Less a Hero more a Catalyst.

Aleisha is one of my main characters in my first book in the Khekarian series, an untrained psychic (although not in the supernatural look-I’ll-find-a-shortcut-to-the-answers sort of way – not even much of a seer, actually, she’s more a channel for bad experiences such as murder or suicide) – I wrote it this way for several reasons and one of them was in order to have advanced civilizations recognize and utilize an aspect of our nature that has been seen, used, worshipped, demonized and ignored in regular cycles ever since Mankind climbed down out of the trees – and I wanted this utilized in a no nonsense down-to-Earth manner because when you take all the bells and whistles off, psychic awareness is a natural phenomenon, it is not outside the norm.

Some have argued that this makes the series a fantasy rather than science fiction, but that only speaks of the belief system of the individuals who say so. No problem there, everyone is entitled to their opinion. Anyhow, so my science fiction has seers in it? So what? So does Star Wars.

I made Aleisha primarily clairsentient (psychic touch and feelings) and less clairvoyant (psychic seeing) because I wanted to bring in a new and interesting aspect of psychic experience not often covered in books and films.

The point I want to make today is that Aleisha is not the hero in this story. She’s the character whose story we are following, and she is psychic because that gives a reason for Sturn (lead Bad Guy) to want her by his side when he goes back to the Khekarian Core, the aggressive Empire he stems from.

Very simply I wanted these two characters cemented together without the cause being lust or love. Take away lust and love, the strongest inducement remaining is power. Food, sex and power are strong drives – clearly food isn’t an issue here (Sturn is quite well fed and isn’t likely to draw nourishment from her). So, power it has to be – and just what power can a seventeen year-old have that an exiled Khekarian prince would want? Right.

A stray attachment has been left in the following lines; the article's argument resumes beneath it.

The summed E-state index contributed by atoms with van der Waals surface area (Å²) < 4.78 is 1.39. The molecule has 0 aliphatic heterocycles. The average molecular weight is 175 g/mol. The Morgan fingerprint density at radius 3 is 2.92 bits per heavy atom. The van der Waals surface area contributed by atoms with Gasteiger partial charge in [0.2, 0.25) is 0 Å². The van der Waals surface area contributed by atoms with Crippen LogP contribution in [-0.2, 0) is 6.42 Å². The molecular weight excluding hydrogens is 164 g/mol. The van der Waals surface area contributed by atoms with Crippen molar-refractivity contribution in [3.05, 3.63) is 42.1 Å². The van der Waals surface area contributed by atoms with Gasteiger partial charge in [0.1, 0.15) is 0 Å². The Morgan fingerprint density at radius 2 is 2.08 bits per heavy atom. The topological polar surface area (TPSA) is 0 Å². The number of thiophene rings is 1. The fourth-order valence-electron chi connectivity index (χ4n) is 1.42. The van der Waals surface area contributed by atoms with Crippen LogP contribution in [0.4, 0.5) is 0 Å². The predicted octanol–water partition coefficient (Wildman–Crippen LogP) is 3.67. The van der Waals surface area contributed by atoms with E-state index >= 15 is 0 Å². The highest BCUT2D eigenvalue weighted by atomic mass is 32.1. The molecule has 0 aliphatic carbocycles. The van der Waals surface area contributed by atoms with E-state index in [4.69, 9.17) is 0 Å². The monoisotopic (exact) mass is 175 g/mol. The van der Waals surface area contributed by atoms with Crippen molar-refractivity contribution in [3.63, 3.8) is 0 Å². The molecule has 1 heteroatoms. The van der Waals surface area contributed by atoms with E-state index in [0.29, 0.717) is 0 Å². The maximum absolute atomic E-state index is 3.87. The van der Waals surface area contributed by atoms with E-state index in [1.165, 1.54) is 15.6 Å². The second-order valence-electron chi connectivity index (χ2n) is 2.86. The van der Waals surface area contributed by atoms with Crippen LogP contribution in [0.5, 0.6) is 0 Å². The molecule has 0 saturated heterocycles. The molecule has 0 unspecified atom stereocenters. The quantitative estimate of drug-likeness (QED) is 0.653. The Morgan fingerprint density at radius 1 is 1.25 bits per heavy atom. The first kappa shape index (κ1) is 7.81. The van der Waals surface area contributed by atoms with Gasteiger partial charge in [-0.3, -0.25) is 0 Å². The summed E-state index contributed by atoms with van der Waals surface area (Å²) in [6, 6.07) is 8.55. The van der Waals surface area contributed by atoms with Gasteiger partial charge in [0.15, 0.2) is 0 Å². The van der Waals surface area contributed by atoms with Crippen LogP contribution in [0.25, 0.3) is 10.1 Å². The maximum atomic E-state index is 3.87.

Sturn wants a seer and Aleisha is not very good at it. She’s by nature very powerful, but with no training and therefore no control. Nevertheless, Sturn thinks that she’ll do anyway because after ten years exiled by the Emperor, he wants any leverage he can get. She’s it.

The first book, The Khekarian Threat, is about Aleisha trying very hard not to be it. It’s a story about how she strives to escape two rather cold-blooded Khekarians (Sturn and Sevi) before they take her out of the Terran Sector forever.

But there is another story going on underneath that will run for the entire series. Some readers may have noticed and will wonder where this is leading, others may have dismissed it or not seen it at all.

Aleisha is not the hero of this story. She is a catalyst.

Morragt, a Chiddran seer, observes on meeting her:

Khekarian. Terran. Chiddran. Consequences vast and terrible hinge upon the smallest actions of this woman. She stands in the Khekarian Imperial Court. Seer. Enemy of the Chiddran.

The little things Aleisha does count, and in this her clairsentience plays a role. Watch the little things and look for the repercussions. They will be far-reaching.

Have a great day, everyone! Cheers! 😀


2 thoughts on “Less a Hero more a Catalyst.

  1. Uzoma

    I think “The Khekarian Threat” is a multi-faceted storytelling, where the reader cannot clearly say who is the main character, because at various turns the reader meets an important character who, from his/her pov, the story progresses. For me, I always seek out the “bad guys” to love, no matter how properly the main character is presented 😀 Weird taste, isn’t it?

    Truly, Aleisha is a catalyst. Her behaviour and way of talking shows she’s quite young and lacks the skill of an experience psychic.

    Your wrote “The Khekarian Threat” from an omniscient pov. Did you used the same style for book 2 and 3?

    1. A.D. Everard Post author

      Hi Uzoma – Thank you for that. Yes, I keep the same style throughout the series. I like to write a multi-faceted story as I get to bring forward many characters to the fullest, and readers get to choose their very own favourite (rather than be stuck with one). That’s always the fun part of writing, for me.

      Bad Guys are always a winner – and you and I are not alone in liking them. I understand that actors love to play villains, I also have had a surprising number of readers admit that they really enjoy the Bad Guys – strangely, a lot of them seem to feel that they shouldn’t. So I’d say it’s pretty natural.




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